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Sub-Committee on Safety of Navigation (NAV), 55th session: 27-31 July 2009

Internationally Recommended Transit Corridor (IRTC) recommended for ships transiting Gulf of Aden

July 31, 2009

Merchant ships should use the Internationally Recommended Transit Corridor (IRTC) in the Gulf of Aden, in order to lessen the risk of piracy attacks, the Sub-Committee on Safety of Navigation (NAV) agreed at its 55th session.
A Safety of Navigation circular (SN.1/Circ.281) gives details of the scheme, which has been established by navies operating in the region. 
Ships in transit are recommended to conduct their passage through the IRTC in groups, based on planned transit speeds.  The group transits are designed to ensure that ships benefit from avoiding high profile piracy areas at the most dangerous times, whilst allowing maximum coordination of military assets in the region and making ships benefit from enhanced mutual protection.
The NAV Sub-Committee also agreed a draft Assembly resolution, recommending the use of the IRTC, for submission through the Council’s extraordinary session in November, to the IMO Assembly (26th session) in November-December for adoption.
E-navigation strategy implementation plan progressed
The Sub-Committee further developed the e-navigation strategy implementation plan, aiming at implementing the strategic vision for e-navigation adopted by MSC 85 last year, namely to integrate existing and new navigational tools, in particular electronic tools, in an all-embracing system that will contribute to enhanced navigational safety (with all the positive repercussions this will have on maritime safety overall and environmental protection) while simultaneously reducing the burden on the navigator.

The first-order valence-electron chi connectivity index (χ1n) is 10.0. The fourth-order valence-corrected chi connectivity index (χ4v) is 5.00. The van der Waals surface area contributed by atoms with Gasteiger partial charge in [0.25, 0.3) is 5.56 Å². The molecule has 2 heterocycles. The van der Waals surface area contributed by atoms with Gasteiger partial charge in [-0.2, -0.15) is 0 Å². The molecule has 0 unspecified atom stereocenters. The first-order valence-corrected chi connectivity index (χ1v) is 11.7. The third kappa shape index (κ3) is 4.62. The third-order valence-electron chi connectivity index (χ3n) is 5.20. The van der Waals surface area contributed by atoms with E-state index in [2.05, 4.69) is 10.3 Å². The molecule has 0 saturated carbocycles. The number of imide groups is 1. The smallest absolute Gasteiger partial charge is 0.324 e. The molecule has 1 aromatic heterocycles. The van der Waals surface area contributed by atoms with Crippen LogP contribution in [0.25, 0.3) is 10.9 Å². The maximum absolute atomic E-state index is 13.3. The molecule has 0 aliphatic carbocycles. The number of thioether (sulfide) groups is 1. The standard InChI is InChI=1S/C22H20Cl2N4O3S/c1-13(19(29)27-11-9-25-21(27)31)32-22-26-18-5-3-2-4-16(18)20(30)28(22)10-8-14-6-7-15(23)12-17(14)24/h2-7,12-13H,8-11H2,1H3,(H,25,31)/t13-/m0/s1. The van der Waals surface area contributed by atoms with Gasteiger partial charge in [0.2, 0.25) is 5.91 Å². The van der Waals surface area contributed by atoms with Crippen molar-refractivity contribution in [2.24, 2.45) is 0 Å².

Preliminary shipboard user needs were identified, and a correspondence group on e-navigation was established and instructed to further the work intersessionally, to include development of detailed shore-based user needs and the identification of functions and services to support the shipboard and shore-based user needs in a harmonized and holistic manner.
The correspondence group was also tasked with developing an outline of system architecture; undertaking an initial gap analysis relating to all aspects of e-navigation; developing/recommending an appropriate methodology for carrying out cost-benefit and risk analyses; and preparing a comprehensive report for submission to NAV 56 (26 to 30 July 2010).
IBS guidelines and bridge alert management standards agreed
Guidelines for bridge equipment and systems, their arrangement and integration were agreed, for submission to the Maritime Safety Committee (MSC) for approval. The guidelines aim to support the design and configuration of bridge equipment and systems, their arrangement and integration for safe and effective operation of the vessel under the control of the bridge team and pilot. They are recommended for use by manufacturers, installers, yards, suppliers and ship surveyors with regard to bridge equipment and systems, their arrangement and integration.
The guidelines supersede the existing performance standards for IBS (resolution MSC.64(67), annex 1).
Performance standards for bridge alert management approved

The Sub-Committee also finalized a draft MSC resolution on performance standards for Bridge Alert Management, for adoption by the Committee.
HSC – new technology may be used, Sub-Committee agrees